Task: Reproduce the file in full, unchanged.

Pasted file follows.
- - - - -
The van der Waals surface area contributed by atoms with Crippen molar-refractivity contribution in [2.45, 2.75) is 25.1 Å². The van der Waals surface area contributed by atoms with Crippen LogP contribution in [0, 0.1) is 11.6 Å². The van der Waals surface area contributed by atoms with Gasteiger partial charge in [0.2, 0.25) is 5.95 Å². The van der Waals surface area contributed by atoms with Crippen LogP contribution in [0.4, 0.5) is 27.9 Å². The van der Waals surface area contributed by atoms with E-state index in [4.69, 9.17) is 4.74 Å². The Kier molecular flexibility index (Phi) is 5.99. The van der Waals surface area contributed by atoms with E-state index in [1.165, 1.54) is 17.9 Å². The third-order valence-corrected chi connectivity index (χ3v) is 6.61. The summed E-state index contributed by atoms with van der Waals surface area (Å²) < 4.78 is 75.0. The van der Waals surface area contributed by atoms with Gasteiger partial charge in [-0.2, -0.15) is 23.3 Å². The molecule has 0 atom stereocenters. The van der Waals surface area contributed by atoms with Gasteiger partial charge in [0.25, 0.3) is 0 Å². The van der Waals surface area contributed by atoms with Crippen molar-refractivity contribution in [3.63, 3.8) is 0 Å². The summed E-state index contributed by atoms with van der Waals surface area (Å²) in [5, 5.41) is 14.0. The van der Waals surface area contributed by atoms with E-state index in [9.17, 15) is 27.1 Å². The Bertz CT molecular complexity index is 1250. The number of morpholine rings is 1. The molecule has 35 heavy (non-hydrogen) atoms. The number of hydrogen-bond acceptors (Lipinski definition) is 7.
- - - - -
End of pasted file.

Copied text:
The van der Waals surface area contributed by atoms with Crippen molar-refractivity contribution in [2.45, 2.75) is 25.1 Å². The van der Waals surface area contributed by atoms with Crippen LogP contribution in [0, 0.1) is 11.6 Å². The van der Waals surface area contributed by atoms with Gasteiger partial charge in [0.2, 0.25) is 5.95 Å². The van der Waals surface area contributed by atoms with Crippen LogP contribution in [0.4, 0.5) is 27.9 Å². The van der Waals surface area contributed by atoms with E-state index in [4.69, 9.17) is 4.74 Å². The Kier molecular flexibility index (Phi) is 5.99. The van der Waals surface area contributed by atoms with E-state index in [1.165, 1.54) is 17.9 Å². The third-order valence-corrected chi connectivity index (χ3v) is 6.61. The summed E-state index contributed by atoms with van der Waals surface area (Å²) < 4.78 is 75.0. The van der Waals surface area contributed by atoms with Gasteiger partial charge in [-0.2, -0.15) is 23.3 Å². The molecule has 0 atom stereocenters. The van der Waals surface area contributed by atoms with Gasteiger partial charge in [0.25, 0.3) is 0 Å². The van der Waals surface area contributed by atoms with Crippen molar-refractivity contribution in [3.63, 3.8) is 0 Å². The summed E-state index contributed by atoms with van der Waals surface area (Å²) in [5, 5.41) is 14.0. The van der Waals surface area contributed by atoms with E-state index in [9.17, 15) is 27.1 Å². The Bertz CT molecular complexity index is 1250. The number of morpholine rings is 1. The molecule has 35 heavy (non-hydrogen) atoms. The number of hydrogen-bond acceptors (Lipinski definition) is 7.